The Pulitzer jury named Colson Whitehead’s The Underground Railroad this year’s winner in the fiction category.
Here are this year’s Pulitzer winners and finalists with bonus links:
Winner: Evicted: Poverty and Profit in the American City by Matthew Desmond
In a Different Key: The Story of Autism by John Donvan and Caren Zucker
The Politics of Mourning: Death and Honor in Arlington National Cemetery by Micki McElya
Winner: Blood in the Water: The Attica Prison Uprising of 1971 and Its Legacy by Heather Ann Thompson
Brothers at Arms: American Independence and the Men of France and Spain Who Saved It by Larrie D. Ferreiro
New England Bound: Slavery and Colonization in Early America by Wendy Warren
Biography or Autobiography:
Winners and finalists in other categories are available at the Pulitzer Web site.
Lately, I’ve been reading a lot of nonfiction, some terrific stuff. Say you’re writing a sentence and the noun you’ve chose is “ferocity.” Some writers would let that noun stand on its own, but you decide to intensify it with an adjective. Which one? Well, if you come up with the word “warthog,” then your name is Michael Paterniti and you’re the most talented essayist in the land. Your latest book of essays is called Love and Other Ways of Dying, of which too much good cannot be said. I was also blown away by David France’s chronicle of the AIDS epidemic, How To Survive a Plague. The subject matter is too bleak for you? Actually, no. You’d be selling yourself short. Yeah, it’s a heartbreaking story, but it’s also a funny and, in the end, uplifting. Susan Faludi’s terrific memoir In the Darkroom is ostensibly about her transgender father, who becomes a woman at age 70, but it’s about so much more — the weight of history upon individuals, the interconnectedness of all the forces that make us who we are. It’s also a study of fascism: how its seeds are sewn and nourished through fear and scapegoating. Need I say that it’s timely reading?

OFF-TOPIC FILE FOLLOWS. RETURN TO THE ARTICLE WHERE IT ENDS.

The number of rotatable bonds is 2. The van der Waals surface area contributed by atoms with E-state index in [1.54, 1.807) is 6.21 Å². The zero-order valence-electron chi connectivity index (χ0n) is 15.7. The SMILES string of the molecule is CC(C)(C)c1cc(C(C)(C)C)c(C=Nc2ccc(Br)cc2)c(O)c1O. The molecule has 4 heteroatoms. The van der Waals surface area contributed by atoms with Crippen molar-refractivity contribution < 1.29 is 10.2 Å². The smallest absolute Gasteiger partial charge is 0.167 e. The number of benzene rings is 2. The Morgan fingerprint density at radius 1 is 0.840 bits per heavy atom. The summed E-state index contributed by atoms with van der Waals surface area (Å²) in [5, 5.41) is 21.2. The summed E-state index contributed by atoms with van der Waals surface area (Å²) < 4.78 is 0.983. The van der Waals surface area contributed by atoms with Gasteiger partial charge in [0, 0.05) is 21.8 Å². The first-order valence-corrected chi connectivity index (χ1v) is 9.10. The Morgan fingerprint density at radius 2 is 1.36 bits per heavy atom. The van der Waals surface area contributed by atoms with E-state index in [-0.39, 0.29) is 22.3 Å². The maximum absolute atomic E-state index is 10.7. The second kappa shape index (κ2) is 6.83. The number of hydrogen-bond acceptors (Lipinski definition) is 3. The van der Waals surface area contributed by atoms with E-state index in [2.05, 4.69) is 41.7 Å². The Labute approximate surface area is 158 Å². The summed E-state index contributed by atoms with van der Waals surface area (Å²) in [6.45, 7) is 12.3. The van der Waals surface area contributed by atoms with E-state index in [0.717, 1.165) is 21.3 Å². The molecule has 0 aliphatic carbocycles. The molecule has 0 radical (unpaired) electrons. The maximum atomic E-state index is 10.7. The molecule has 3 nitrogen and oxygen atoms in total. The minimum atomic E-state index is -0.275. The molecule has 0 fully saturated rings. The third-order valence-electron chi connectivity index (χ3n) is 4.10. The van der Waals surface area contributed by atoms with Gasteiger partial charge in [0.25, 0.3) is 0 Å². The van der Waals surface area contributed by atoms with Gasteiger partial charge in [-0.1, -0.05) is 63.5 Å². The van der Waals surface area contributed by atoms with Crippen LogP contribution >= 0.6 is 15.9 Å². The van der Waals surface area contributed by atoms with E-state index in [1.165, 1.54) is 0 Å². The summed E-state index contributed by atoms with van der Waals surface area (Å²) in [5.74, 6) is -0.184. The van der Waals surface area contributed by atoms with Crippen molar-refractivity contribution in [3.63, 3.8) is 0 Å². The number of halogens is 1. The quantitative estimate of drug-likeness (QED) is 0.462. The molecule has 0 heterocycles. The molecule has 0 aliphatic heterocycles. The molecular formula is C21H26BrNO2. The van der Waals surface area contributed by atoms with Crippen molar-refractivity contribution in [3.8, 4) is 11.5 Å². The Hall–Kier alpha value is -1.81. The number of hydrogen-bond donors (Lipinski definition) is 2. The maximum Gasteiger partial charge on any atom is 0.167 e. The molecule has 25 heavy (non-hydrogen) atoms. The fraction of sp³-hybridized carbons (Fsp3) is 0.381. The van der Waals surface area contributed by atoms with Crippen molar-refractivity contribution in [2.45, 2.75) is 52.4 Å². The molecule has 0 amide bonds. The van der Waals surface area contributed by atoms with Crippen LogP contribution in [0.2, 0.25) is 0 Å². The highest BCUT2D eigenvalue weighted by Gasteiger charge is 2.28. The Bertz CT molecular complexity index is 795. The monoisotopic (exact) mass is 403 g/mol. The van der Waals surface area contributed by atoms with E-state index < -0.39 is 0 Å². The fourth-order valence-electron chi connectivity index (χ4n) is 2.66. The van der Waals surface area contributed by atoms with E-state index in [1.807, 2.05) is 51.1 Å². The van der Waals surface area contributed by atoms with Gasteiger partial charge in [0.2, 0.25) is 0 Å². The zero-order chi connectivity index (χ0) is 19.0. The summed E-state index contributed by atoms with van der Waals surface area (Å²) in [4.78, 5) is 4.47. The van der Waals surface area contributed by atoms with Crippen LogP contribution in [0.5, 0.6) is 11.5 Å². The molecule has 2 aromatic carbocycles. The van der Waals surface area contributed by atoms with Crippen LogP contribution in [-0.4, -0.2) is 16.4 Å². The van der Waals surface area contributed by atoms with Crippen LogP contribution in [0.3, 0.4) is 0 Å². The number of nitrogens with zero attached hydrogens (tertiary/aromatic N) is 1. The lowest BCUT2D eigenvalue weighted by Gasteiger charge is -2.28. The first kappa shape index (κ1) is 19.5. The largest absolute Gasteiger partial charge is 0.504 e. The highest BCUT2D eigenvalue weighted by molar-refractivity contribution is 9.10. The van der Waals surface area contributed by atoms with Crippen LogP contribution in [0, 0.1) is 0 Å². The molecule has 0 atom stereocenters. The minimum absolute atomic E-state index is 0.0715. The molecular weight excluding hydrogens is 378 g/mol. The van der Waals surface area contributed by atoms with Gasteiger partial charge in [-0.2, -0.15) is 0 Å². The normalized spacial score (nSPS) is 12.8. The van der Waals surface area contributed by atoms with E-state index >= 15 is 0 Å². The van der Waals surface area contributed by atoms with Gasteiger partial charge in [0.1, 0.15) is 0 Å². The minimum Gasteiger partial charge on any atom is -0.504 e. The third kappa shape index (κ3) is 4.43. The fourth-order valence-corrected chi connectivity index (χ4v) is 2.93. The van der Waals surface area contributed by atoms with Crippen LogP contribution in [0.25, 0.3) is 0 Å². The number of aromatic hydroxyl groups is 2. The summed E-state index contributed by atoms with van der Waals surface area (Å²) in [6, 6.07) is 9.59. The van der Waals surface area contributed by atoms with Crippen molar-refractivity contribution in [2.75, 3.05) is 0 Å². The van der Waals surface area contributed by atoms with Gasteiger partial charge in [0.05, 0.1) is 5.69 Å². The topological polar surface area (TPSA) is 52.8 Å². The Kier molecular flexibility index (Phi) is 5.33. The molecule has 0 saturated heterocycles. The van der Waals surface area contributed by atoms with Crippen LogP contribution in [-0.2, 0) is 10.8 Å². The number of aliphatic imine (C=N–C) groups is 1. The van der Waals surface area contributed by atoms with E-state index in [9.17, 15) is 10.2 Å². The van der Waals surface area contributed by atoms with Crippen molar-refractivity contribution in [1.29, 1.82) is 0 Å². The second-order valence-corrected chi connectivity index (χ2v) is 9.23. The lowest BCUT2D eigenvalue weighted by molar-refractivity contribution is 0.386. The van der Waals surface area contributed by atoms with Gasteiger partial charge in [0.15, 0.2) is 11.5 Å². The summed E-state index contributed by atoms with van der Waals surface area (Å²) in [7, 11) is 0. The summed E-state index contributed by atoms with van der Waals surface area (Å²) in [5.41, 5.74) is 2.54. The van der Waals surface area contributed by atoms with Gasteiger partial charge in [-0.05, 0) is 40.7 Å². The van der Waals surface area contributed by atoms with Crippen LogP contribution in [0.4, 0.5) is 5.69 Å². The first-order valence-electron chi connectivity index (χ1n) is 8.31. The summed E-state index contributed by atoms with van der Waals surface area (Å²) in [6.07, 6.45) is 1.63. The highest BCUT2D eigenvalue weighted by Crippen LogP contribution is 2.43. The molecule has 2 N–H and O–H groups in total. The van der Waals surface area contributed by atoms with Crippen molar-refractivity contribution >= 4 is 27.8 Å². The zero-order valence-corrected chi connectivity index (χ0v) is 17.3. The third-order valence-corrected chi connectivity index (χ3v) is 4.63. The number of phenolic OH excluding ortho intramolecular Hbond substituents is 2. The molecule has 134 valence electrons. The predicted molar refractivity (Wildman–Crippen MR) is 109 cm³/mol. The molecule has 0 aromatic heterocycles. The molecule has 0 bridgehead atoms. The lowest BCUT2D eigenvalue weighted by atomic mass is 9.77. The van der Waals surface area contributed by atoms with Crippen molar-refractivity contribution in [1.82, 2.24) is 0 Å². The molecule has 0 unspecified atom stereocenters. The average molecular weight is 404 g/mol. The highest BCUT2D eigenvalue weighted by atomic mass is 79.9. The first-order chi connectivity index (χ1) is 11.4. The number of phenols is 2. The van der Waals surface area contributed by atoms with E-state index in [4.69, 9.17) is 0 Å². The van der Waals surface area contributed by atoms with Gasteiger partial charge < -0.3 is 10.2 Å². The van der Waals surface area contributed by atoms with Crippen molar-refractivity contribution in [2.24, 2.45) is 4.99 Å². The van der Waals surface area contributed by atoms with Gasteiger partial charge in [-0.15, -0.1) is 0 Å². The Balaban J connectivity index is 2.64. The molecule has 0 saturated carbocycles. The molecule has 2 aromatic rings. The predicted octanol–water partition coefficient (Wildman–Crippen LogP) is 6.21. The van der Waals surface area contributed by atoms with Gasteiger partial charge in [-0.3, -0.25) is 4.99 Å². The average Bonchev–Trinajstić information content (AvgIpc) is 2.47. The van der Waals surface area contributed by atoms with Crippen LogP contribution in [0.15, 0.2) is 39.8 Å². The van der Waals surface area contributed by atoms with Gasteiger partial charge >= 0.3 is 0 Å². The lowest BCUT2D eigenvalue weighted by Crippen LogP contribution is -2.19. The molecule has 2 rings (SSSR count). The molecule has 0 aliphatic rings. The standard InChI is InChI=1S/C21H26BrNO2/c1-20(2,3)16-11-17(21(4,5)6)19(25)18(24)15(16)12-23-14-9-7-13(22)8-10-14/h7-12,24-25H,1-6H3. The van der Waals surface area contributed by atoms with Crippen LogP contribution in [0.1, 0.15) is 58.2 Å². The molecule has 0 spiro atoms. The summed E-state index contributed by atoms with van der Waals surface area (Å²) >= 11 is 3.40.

Fiction? Well, the best novel I read this autumn is a bit of a sleeper, though its fans are oh-so-passionate. Derek B. Miller’s Norwegian by Night is one of those books that completely transcends its genre and offers us one of the most memorable characters — Sheldon Horowitz — that I’ve encountered in years. If you like those other Scandihoovian thriller writers, this is your book.
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The recipients of the 2016 Kirkus Prize have been announced, among them the novel The Sport of Kings by C. E. Morgan and In the Darkroom by Susan Faludi, a meditation on her father’s gender transition, in the non-fiction category. We reviewed two of the other fiction finalists this year: Carousel Court (here) and The Underground Railroad (here).